With their large flowers and magnificent presentation, magnolias are a staple of the Hamptons’ garden. Despite their current appeal, magnolias are one of the oldest flowering species and have been around since prehistoric times, even before the appearance of flying pollinators such as bees. To survive, magnolias adapted to using beetles to cross-pollinate their flowers….Continue Reading “Magnolias”
Photos: Courtesy of Cindy Willis Daffodils, Croci, Hellebores, Tulips and Pansies! Among these and many other plants that whisper ‘spring has finally come’, pansies are delicate and beautiful annual flowers enjoyed in border plantings and flower boxes. Pansies are great for adding instant pops of color well before late Spring and Summer plants produce blooms….Continue Reading “Pansies”
Fall is the time to think about Spring – at least for your garden! Planting spring-blooming bulbs now is the surest way to ensure a beautiful garden display when you most need it at the end of our dreary winters. And, if you spend winters in the south, coming north at the end of winter to a stunning array of spring blossoms makes your homecoming that much sweeter…
- Select quality bulbs: Smart bulb planting starts at the garden center (think Fowler’s!) with high-quality bulbs. Look for those that are plump and firm. It’s typically best to avoid bulbs that are soft and mushy or have mold growing on them. Also look for big bulbs; the bigger they are, the more they generally bloom compared to smaller bulbs of the same variety.
- Pick the right spot: Even healthy bulbs will fail if they’re planted in the wrong spot. Most bulbs do best in full sun (at least 6 hours of direct sun a day) and well-drained soil. Check out our Plant Encyclopedia to learn more if you’re not sure what conditions your bulbs need.
- Get the timing right: Spring-blooming bulbs, such as tulips and daffodils should be planted in September or October, when the soil temperatures have cooled. Summer-blooming beauties such as dahlia and gladiolus are best planted in the spring, after all danger of frost has passed.
- Plant Them Deep Enough: Not sure how deep to plant your bulbs? You’re not alone — it’s a very common question for gardeners. Generally, dig a hole two to three times deeper than the bulb is tall. So if you have a 3-inch-tall bulb, dig a hole 6 to 9 inches deep. There are always exceptions, so check the planting directions that come with the bulbs for more information.
- Place Them Pointy Side Up: The next most common bulb-planting question is “How in the heck do I know which side is up?” If the bulb has a pointed end, that’s usually the side that faces up. If you don’t see a pointy side, look for where the roots come out — that end goes down.
- Give Them Good Soil: Like most plants, bulbs appreciate well-drained soil rich in organic matter. So mix compost into your bulbs’ planting holes to ensure good blooming. This is especially important if you have heavy clay soil or ground that stays wet.
- Stop Weeds: Besides being just plain ugly, weeds steal nutrients from the soil and may attract insects or disease. The easiest way to prevent weeds from being an issue is to spread 2 to 3 inches of mulch over the soil. Your bulbs will easily push up through it, but most weed seeds won’t.
- Water Well: Bulbs are plants, too, so they appreciate a good drink after you plant them. This will encourage them to send out roots and become established more quickly. A good watering will eliminate air pockets in the soil that could cause your bulbs to dry out, too.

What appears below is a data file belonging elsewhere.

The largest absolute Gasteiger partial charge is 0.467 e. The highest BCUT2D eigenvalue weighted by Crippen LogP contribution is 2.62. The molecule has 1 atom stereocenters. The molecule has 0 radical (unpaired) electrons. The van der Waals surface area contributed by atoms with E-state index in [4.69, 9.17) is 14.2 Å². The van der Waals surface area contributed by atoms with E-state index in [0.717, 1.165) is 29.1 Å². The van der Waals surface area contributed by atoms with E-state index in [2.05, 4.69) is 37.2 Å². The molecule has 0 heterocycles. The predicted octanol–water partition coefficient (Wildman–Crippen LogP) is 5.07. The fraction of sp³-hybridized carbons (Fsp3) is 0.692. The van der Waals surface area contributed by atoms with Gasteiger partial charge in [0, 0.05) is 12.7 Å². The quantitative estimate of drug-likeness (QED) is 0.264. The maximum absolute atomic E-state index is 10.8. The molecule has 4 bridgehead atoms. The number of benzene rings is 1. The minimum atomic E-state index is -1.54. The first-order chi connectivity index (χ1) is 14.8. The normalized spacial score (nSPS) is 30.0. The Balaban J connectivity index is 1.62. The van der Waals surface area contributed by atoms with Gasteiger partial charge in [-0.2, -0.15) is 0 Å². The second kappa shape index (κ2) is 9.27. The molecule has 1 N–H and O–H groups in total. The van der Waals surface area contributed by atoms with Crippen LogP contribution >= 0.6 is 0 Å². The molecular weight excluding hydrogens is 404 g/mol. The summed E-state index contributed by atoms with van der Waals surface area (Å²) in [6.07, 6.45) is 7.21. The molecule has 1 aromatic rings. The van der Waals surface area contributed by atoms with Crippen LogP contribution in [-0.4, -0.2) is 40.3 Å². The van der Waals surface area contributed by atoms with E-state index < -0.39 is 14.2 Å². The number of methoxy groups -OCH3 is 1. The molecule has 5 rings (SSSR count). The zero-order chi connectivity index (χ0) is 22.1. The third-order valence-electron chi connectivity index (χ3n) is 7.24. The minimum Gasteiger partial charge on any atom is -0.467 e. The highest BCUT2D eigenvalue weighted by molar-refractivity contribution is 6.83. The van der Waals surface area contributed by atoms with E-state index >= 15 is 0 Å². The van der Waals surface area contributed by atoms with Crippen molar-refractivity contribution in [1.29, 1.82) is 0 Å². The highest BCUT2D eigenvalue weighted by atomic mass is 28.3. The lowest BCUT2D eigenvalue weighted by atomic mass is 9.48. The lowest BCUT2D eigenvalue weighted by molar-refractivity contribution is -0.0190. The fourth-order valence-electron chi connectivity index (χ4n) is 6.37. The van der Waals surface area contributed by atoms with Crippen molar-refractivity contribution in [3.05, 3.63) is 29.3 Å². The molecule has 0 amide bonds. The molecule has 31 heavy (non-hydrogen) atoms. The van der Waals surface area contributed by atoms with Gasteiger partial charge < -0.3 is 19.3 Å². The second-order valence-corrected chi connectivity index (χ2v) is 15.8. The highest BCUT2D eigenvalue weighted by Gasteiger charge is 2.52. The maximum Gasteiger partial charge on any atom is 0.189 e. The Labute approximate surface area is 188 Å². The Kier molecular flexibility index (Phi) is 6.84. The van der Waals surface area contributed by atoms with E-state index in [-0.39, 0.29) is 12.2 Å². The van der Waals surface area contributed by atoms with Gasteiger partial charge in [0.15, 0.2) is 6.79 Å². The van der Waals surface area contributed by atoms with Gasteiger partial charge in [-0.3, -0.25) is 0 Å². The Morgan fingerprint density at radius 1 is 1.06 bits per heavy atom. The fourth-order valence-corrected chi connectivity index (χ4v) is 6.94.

- Protect Your Investment: Critters such as squirrels love digging up freshly planted bulbs. Spread a layer of mulch to hide your bulb holes. If that doesn’t help, weigh down a piece of mesh or chicken wire over the soil to keep critters from digging. It should be safe to remove the protective mesh or wire after the bulbs start to sprout out of the ground.
- Make it Easy: If you live in a cold-winter climate and you want to save your tender summer bulbs, you’ll need to store them in a frost-free place over the winter. An easy way to do this is to plant the bulbs in containers, then sink those containers in the ground. At the end of the season, simply dig up the containers and store them in a garage, basement, or shed that stays about 40 to 55 degrees.
- Design Idea – Plant in Groups: Most bulbs look best when planted in big, irregular groupings (the more bulbs, the bigger the impact) instead of straight rows. So try tossing them onto the ground and plant them where they fall — it’s fine if some bulbs end up being a little closer to each other than the recommended spacing. It adds to the natural look.
- Design Idea – Layer Perennial Bulbs: For a dramatic show of spring-flowering bulbs, plant smaller perennial species such as crocus or scilla over bigger bulbs such as daffodils, tulips, and lilies. That way you’ll get twice the color in the same space.
- Design Idea – Try Them in Containers: Most bulbs do just as well in containers as they do in the ground. Create pots of spring joy with your favorite tulips, daffodils, and hyacinths by sinking them in the ground so they get winter cold or storing the containers in a cold garage or storage shed. When the bulbs fade, replace them with warm-weather favorites such as callas, cannas, or caladiums for summer-long beauty.
- Design Idea – Naturalize Spring Bulbs: Naturalizing early spring bulbs in your lawn is a fun way to add a boost of color to your landscape. Siberian squill, snow crocus, and snowdrops bloom and finish before your grass needs its first mowing. So you can plant them for carefree color. Note: If you grow spring bulbs in your lawn, avoid using any herbicides until the bulbs have gone completely dormant.